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Senate health bill will embrace 'public option'

HEALTH care legislation heading for the Senate floor would give millions of Americans the option of purchasing government-run insurance coverage, Majority Leader Harry Reid announced yesterday.

Reid said individual states would have the choice of opting out of the program. He stopped short of claiming the 60 votes needed to pass a plan steeped in controversy.

His announcement was cheered by liberal lawmakers, greeted less effusively by the White House and noted with a noncommittal response by Democratic moderates whose votes will be pivotal. Republicans have denounced the public option as a "government takeover" of health care.

President Barack Obama, meanwhile, said yesterday that America must overhaul the health care system to make insurance cheaper for families, businesses and the government. Obama did not mention the Senate action, but he said a health care overhaul is closer than ever.

He predicted success, but warned that major industries such as insurance companies will fight hard to prevent it. Obama made the remarks at a pair of Democratic Party fundraisers in Miami.

"It's going to get harder," the president told about 200 people who paid US$500 each to greet him at a reception. "Now's the time when all the special interests are saying, 'Oh, this is really going to happen, we might lose some of our profits.' And they start paying big lobbyists, and they start twisting arms."

Reid said, "While the public option is not a silver bullet, I believe it's an important way to ensure competition and to level the playing field for patients with the insurance industry."

Sen. Olympia Snowe, the only Republican to vote with Democrats on health care so far this year, issued a statement saying she was "deeply disappointed" in the approach the Democratic leader had chosen.

Changes on the public option - and numerous other provisions in the measure - are possible during a debate expected to last for weeks.

And officials said Reid had prepared several variations of key provisions so he could make adjustments in his bill at the last minute and still make sure he was within Obama's target of a US$900 billion price tag over a decade.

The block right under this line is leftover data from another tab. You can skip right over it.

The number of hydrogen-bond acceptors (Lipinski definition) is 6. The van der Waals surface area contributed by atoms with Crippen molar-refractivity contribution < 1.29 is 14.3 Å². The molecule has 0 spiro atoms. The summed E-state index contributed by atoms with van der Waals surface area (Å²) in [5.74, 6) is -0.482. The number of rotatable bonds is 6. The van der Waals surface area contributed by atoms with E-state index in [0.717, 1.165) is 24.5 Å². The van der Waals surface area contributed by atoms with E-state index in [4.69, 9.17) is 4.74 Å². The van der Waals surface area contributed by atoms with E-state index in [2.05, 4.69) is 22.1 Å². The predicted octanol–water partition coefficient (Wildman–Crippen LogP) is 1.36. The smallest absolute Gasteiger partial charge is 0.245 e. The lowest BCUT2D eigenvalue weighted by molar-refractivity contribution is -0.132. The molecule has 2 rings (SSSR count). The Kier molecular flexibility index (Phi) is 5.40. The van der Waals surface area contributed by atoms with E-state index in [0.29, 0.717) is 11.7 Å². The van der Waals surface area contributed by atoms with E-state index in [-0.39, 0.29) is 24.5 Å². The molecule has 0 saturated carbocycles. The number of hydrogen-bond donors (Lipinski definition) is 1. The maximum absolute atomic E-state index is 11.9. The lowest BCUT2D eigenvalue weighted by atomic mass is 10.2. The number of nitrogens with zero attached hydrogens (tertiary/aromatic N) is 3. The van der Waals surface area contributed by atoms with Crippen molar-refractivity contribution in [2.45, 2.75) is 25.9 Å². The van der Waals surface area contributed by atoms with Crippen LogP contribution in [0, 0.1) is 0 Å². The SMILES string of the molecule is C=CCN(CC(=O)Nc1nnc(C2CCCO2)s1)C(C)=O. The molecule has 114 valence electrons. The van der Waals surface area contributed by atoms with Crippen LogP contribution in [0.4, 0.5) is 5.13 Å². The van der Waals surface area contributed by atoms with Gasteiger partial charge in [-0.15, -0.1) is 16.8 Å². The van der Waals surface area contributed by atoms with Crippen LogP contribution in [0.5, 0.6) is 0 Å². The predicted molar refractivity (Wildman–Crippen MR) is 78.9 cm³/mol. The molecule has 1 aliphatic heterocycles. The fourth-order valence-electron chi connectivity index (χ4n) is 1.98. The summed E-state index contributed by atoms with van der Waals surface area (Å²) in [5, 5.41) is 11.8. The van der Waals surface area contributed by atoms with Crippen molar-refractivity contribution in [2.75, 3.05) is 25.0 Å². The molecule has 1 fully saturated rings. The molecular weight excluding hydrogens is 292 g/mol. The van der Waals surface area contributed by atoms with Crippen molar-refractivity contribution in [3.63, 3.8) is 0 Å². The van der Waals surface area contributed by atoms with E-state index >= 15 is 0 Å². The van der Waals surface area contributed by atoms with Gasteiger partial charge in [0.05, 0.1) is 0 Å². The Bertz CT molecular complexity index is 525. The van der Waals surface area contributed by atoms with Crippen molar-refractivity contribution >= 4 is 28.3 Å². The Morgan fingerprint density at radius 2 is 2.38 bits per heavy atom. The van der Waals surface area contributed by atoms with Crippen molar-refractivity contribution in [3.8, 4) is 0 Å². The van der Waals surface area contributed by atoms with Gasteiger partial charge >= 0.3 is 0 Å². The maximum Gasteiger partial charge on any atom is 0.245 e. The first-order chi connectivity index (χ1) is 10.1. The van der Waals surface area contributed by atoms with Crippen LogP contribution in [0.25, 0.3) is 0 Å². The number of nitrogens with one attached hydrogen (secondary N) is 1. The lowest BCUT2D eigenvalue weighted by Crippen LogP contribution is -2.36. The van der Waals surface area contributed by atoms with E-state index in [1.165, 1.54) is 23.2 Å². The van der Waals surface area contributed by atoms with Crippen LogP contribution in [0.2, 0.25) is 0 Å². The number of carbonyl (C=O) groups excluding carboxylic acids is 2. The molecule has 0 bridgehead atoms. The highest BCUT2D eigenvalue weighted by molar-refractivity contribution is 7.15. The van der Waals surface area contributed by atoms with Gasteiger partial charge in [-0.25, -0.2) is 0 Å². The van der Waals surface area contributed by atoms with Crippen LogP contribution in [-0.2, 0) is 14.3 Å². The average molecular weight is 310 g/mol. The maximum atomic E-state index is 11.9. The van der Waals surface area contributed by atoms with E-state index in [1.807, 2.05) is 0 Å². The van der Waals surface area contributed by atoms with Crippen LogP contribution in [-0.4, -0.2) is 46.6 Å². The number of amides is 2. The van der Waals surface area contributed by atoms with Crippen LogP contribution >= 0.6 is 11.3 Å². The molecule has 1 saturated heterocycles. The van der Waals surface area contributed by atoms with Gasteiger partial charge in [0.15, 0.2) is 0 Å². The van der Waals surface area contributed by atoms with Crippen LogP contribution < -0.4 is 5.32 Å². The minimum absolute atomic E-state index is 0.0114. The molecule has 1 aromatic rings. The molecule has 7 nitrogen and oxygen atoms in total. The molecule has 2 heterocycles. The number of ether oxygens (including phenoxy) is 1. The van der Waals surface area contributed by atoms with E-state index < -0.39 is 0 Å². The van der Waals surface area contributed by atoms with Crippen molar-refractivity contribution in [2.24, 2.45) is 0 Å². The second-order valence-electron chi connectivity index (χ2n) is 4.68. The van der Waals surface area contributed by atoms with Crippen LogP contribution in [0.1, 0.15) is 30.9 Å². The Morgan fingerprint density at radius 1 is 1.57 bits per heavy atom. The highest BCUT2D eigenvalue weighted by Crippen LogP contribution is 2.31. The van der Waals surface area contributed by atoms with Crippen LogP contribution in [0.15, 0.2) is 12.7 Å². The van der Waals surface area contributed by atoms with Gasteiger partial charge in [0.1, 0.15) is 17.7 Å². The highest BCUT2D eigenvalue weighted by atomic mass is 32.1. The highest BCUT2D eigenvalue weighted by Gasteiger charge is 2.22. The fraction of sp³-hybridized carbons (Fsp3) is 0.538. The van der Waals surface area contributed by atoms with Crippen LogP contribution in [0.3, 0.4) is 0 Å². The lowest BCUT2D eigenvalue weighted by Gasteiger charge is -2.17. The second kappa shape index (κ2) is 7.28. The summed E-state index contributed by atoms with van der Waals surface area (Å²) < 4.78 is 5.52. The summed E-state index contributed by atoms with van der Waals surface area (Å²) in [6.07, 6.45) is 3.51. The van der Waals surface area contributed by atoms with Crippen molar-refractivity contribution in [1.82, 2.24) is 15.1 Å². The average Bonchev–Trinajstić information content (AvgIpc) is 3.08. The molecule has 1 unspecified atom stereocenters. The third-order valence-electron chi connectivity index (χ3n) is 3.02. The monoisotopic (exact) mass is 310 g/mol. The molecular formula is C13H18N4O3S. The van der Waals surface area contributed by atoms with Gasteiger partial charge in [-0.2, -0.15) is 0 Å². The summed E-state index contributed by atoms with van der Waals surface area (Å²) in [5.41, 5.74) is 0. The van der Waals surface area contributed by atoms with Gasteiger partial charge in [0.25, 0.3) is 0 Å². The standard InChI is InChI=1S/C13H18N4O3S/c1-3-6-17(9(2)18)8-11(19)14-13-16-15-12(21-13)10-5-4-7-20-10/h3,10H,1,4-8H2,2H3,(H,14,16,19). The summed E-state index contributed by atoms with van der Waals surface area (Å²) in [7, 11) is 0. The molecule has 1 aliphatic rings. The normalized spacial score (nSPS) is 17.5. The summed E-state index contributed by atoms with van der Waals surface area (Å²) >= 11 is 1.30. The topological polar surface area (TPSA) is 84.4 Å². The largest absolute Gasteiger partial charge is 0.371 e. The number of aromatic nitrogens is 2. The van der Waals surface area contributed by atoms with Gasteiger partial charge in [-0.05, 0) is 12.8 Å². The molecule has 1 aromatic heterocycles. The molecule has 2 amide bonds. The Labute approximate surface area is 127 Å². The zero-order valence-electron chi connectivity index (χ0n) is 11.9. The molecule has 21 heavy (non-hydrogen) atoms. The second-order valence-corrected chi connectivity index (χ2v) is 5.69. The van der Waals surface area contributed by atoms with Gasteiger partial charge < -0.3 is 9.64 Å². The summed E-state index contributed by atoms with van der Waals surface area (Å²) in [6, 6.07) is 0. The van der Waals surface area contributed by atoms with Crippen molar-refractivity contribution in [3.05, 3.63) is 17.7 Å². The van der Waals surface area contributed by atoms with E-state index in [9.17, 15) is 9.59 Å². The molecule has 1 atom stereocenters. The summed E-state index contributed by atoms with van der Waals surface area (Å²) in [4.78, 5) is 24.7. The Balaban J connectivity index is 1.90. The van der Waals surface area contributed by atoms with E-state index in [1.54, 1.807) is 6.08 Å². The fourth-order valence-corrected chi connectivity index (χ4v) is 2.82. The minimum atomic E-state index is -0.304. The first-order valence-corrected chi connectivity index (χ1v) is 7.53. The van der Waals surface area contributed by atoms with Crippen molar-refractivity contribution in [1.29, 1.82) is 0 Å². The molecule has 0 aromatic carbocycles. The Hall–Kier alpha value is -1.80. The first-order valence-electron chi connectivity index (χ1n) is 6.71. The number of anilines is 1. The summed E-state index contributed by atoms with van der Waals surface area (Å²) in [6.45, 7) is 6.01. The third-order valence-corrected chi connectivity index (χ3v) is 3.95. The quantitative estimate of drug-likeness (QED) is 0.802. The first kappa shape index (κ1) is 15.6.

Both the House of Representatives and Senate are struggling to complete work by year's end on legislation extending coverage to millions who lack it, to ban insurance industry practices such as denying coverage because of pre-existing medical conditions and to slow the rise in medical costs nationally.

As in the Senate, attempts to complete drafting a measure in the House have been delayed by internal Democratic divisions on the details of a government-run option. Differences in bills passed by the House and Senate would have to be reconciled before any legislation reaches Obama's desk.

In deference to moderates, Reid also said he was including a provision for nonprofit co-ops to sell insurance in competition with private companies.

Senate Democratic officials say the bill Reid envisions would require most individuals to purchase insurance, with exemptions for those unable to find affordable coverage. Large businesses would not be required to provide insurance to their workers, but would face penalties of as much as US$750 per employee if any qualified for federal subsidies to afford coverage on their own.

The bill will also include a tax on high-cost insurance policies, despite opposition from organized labor, officials said. In a gesture to critics of the plan, Reid decided to apply the new tax to family plans with total premiums of at least US$23,000 a year. The Senate Finance Committee approved a tax beginning at US$21,000 in total premiums.

The White House released a statement saying Obama was "pleased that the Senate has decided to include a public option for health coverage, in this case with an allowance for states to opt out."

Obama has long voiced support for such a plan but has also signaled it is not a requirement for a health care bill he would sign.


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